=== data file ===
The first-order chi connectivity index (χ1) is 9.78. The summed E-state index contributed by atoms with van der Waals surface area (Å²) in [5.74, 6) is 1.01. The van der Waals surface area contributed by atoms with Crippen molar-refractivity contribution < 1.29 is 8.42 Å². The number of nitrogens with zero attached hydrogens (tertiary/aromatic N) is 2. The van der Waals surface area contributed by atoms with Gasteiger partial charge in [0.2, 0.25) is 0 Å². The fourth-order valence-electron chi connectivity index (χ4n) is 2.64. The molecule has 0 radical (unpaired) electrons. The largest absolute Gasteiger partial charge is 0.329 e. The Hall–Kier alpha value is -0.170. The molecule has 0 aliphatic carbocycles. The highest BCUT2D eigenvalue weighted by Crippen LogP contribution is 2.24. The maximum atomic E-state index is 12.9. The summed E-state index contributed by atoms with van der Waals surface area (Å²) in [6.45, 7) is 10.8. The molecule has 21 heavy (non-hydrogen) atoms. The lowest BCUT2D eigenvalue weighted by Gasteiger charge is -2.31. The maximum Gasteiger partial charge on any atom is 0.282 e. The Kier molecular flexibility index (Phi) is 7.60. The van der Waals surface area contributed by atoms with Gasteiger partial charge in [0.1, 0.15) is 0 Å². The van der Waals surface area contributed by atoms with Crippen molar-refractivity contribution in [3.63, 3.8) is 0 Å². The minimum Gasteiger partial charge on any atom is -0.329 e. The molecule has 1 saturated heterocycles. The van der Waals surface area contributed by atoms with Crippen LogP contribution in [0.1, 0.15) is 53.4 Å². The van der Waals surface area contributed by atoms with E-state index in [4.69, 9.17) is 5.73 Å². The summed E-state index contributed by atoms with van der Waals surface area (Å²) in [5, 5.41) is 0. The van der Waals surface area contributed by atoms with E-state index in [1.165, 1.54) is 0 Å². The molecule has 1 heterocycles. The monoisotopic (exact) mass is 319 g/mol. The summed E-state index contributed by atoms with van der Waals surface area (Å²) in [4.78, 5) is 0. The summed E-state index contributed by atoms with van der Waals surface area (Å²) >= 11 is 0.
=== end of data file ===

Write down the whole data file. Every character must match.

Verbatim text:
The first-order chi connectivity index (χ1) is 9.78. The summed E-state index contributed by atoms with van der Waals surface area (Å²) in [5.74, 6) is 1.01. The van der Waals surface area contributed by atoms with Crippen molar-refractivity contribution < 1.29 is 8.42 Å². The number of nitrogens with zero attached hydrogens (tertiary/aromatic N) is 2. The van der Waals surface area contributed by atoms with Gasteiger partial charge in [0.2, 0.25) is 0 Å². The fourth-order valence-electron chi connectivity index (χ4n) is 2.64. The molecule has 0 radical (unpaired) electrons. The largest absolute Gasteiger partial charge is 0.329 e. The Hall–Kier alpha value is -0.170. The molecule has 0 aliphatic carbocycles. The highest BCUT2D eigenvalue weighted by Crippen LogP contribution is 2.24. The maximum atomic E-state index is 12.9. The summed E-state index contributed by atoms with van der Waals surface area (Å²) in [6.45, 7) is 10.8. The molecule has 21 heavy (non-hydrogen) atoms. The lowest BCUT2D eigenvalue weighted by Gasteiger charge is -2.31. The maximum Gasteiger partial charge on any atom is 0.282 e. The Kier molecular flexibility index (Phi) is 7.60. The van der Waals surface area contributed by atoms with Gasteiger partial charge in [0.1, 0.15) is 0 Å². The van der Waals surface area contributed by atoms with Crippen molar-refractivity contribution in [3.63, 3.8) is 0 Å². The minimum Gasteiger partial charge on any atom is -0.329 e. The molecule has 1 saturated heterocycles. The van der Waals surface area contributed by atoms with Crippen LogP contribution in [0.1, 0.15) is 53.4 Å². The van der Waals surface area contributed by atoms with E-state index in [4.69, 9.17) is 5.73 Å². The summed E-state index contributed by atoms with van der Waals surface area (Å²) in [5, 5.41) is 0. The van der Waals surface area contributed by atoms with E-state index in [1.165, 1.54) is 0 Å². The molecule has 1 heterocycles. The monoisotopic (exact) mass is 319 g/mol. The summed E-state index contributed by atoms with van der Waals surface area (Å²) in [4.78, 5) is 0. The summed E-state index contributed by atoms with van der Waals surface area (Å²) >= 11 is 0.